Seeing a seed you plant in the ground begin to sprout and grow is very exciting, especially for young children! At our Phoenix childcare and preschool programs, we’ve recently explored a preschool gardening theme and as you can see, it’s been a hit for our students!
These experiences showcase what our custom, developmentally appropriate curriculum is centered around – hands-on learning where children are engaged and excited!
Read on to see more of our discoveries!
Through discussion and open-ended conversation about the plants that live naturally around us we also discovered the water cycle and what happens when the rain pours on our beautiful desert environment. We also learned about bees and why the work they do is so important to the cycle of growth we see in plants and flowers.
It is said that gardening supports the whole child, meaning that it allows for work in all developmental areas while also being an exciting activity for a child to be involved in. There are many benefits to preschool-age, young children spending time in the garden! The most popular include –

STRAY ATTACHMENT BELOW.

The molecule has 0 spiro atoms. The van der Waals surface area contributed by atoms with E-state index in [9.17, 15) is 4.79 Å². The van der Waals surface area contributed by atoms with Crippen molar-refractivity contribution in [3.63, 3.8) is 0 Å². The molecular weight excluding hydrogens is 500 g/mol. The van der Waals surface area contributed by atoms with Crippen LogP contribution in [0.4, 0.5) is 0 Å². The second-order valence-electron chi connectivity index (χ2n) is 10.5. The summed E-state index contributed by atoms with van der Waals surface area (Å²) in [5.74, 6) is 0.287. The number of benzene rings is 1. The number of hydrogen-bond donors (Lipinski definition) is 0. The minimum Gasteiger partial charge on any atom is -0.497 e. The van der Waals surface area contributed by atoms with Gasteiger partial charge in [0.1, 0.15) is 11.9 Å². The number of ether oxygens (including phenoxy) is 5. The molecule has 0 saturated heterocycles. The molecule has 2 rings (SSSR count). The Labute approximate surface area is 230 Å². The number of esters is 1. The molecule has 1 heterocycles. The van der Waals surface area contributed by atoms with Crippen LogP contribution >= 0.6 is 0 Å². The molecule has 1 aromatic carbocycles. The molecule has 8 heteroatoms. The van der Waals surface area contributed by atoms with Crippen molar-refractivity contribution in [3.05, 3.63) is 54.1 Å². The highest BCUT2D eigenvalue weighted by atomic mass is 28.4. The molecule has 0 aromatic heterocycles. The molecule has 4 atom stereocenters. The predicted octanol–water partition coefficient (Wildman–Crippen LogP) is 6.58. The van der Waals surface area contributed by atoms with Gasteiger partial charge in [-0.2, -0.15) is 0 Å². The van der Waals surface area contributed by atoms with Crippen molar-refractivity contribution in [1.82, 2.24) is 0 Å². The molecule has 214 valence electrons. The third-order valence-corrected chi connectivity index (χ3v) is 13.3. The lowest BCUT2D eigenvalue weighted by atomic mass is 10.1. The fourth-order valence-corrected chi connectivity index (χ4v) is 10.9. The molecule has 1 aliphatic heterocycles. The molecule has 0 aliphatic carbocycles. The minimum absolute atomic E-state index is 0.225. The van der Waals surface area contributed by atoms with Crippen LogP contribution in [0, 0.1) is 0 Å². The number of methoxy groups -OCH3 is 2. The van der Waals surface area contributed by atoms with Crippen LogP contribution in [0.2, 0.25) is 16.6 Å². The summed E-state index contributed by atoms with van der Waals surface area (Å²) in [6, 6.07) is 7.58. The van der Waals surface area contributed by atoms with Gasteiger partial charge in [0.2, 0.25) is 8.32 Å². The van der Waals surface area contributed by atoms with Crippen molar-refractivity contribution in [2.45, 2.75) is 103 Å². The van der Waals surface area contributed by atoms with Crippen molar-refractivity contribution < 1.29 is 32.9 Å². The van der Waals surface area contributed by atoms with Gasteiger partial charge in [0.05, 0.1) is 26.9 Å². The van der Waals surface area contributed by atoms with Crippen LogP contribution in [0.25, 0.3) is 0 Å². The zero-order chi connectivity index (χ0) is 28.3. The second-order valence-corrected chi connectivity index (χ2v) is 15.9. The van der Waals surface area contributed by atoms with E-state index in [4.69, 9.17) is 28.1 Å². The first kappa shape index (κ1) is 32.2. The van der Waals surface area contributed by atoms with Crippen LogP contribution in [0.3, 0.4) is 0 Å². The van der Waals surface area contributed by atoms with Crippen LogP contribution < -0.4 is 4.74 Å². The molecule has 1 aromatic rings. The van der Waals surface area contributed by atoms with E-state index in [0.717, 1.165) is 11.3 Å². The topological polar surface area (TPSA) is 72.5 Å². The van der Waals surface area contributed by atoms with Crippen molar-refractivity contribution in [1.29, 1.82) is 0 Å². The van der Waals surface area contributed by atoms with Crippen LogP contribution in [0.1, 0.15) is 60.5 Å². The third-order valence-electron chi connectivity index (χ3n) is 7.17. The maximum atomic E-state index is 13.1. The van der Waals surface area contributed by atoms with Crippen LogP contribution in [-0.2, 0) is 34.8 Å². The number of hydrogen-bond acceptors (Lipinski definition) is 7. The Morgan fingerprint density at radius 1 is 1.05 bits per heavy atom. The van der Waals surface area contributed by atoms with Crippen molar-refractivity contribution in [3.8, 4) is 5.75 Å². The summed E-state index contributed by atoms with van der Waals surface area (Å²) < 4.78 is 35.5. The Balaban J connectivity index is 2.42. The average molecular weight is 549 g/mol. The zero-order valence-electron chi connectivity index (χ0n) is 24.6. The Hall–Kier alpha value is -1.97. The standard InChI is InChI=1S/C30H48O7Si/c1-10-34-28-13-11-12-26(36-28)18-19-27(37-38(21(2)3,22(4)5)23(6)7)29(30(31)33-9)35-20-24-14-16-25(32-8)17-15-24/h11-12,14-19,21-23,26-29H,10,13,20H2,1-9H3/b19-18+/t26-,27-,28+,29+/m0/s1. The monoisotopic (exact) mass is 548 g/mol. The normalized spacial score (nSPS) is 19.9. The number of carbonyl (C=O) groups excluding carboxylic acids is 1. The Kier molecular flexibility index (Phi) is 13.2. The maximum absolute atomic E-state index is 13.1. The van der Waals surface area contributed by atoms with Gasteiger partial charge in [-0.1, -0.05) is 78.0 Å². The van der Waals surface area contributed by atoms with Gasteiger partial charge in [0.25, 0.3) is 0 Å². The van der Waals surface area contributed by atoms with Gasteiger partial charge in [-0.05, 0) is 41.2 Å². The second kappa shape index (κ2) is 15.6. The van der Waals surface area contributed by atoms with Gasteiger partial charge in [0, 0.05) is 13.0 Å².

A heightened awareness of where food comes from, (it doesn’t just appear at the grocery store!) as well as the steps needed to grow and harvest a crop.
Interests sparked to try new foods or things they may have previously not expressed interest in
Opportunities for conversation and language development, many children (and adults) are able to have more thoughtful and engaging conversations when their hands are busy. When needing to approach a sensitive or complicated topic, consider inviting young children to help in the garden and see what conversations can “bloom.”
Math and problem-solving skills – when planting seeds there are specific depths in the soil where seeds should be planted, length of space between plants that must be followed, and other measuring and mathematically related dynamics. All gardeners know that there will be times when plants to well and thrive while at other times they may wilt or not sprout at all. These are great opportunities for preschoolers to practice problem-solving and research to see what changes in the environment need to be made in order for the garden to prosper.